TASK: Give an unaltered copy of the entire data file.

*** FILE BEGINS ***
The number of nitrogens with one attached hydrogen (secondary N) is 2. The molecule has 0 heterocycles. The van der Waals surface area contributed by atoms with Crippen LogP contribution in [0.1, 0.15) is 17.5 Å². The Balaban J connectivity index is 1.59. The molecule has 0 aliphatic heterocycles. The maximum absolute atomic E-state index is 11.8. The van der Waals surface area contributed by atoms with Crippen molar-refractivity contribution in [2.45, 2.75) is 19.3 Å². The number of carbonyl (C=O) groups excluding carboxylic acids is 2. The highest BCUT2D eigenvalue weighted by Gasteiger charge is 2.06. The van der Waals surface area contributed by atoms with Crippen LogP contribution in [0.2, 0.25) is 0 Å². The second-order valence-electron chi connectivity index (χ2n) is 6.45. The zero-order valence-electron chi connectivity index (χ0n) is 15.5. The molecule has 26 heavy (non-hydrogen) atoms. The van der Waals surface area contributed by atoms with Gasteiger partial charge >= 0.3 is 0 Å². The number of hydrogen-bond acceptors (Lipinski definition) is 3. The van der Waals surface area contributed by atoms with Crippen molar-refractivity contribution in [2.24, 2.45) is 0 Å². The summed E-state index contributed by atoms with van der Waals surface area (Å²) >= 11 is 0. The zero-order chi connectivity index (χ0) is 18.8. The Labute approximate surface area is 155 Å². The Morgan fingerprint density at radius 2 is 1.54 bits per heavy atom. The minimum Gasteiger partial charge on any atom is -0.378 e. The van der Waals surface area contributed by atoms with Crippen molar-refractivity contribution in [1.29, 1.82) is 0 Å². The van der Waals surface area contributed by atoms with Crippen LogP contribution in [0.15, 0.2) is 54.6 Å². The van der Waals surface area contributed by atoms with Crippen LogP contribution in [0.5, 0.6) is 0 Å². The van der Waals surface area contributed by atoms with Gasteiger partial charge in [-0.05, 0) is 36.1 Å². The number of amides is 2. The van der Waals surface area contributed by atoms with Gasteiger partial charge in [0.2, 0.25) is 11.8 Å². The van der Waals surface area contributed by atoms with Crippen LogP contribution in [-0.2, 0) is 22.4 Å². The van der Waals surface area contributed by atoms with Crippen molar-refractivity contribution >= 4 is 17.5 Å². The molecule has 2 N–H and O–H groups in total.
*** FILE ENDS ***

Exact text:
The number of nitrogens with one attached hydrogen (secondary N) is 2. The molecule has 0 heterocycles. The van der Waals surface area contributed by atoms with Crippen LogP contribution in [0.1, 0.15) is 17.5 Å². The Balaban J connectivity index is 1.59. The molecule has 0 aliphatic heterocycles. The maximum absolute atomic E-state index is 11.8. The van der Waals surface area contributed by atoms with Crippen molar-refractivity contribution in [2.45, 2.75) is 19.3 Å². The number of carbonyl (C=O) groups excluding carboxylic acids is 2. The highest BCUT2D eigenvalue weighted by Gasteiger charge is 2.06. The van der Waals surface area contributed by atoms with Crippen LogP contribution in [0.2, 0.25) is 0 Å². The second-order valence-electron chi connectivity index (χ2n) is 6.45. The zero-order valence-electron chi connectivity index (χ0n) is 15.5. The molecule has 26 heavy (non-hydrogen) atoms. The van der Waals surface area contributed by atoms with Gasteiger partial charge >= 0.3 is 0 Å². The number of hydrogen-bond acceptors (Lipinski definition) is 3. The van der Waals surface area contributed by atoms with Crippen molar-refractivity contribution in [2.24, 2.45) is 0 Å². The summed E-state index contributed by atoms with van der Waals surface area (Å²) >= 11 is 0. The zero-order chi connectivity index (χ0) is 18.8. The Labute approximate surface area is 155 Å². The Morgan fingerprint density at radius 2 is 1.54 bits per heavy atom. The minimum Gasteiger partial charge on any atom is -0.378 e. The van der Waals surface area contributed by atoms with Crippen molar-refractivity contribution in [1.29, 1.82) is 0 Å². The van der Waals surface area contributed by atoms with Crippen LogP contribution in [0.15, 0.2) is 54.6 Å². The van der Waals surface area contributed by atoms with Crippen LogP contribution in [0.5, 0.6) is 0 Å². The van der Waals surface area contributed by atoms with Gasteiger partial charge in [-0.05, 0) is 36.1 Å². The number of amides is 2. The van der Waals surface area contributed by atoms with Gasteiger partial charge in [0.2, 0.25) is 11.8 Å². The van der Waals surface area contributed by atoms with Crippen LogP contribution in [-0.2, 0) is 22.4 Å². The van der Waals surface area contributed by atoms with Crippen molar-refractivity contribution >= 4 is 17.5 Å². The molecule has 2 N–H and O–H groups in total.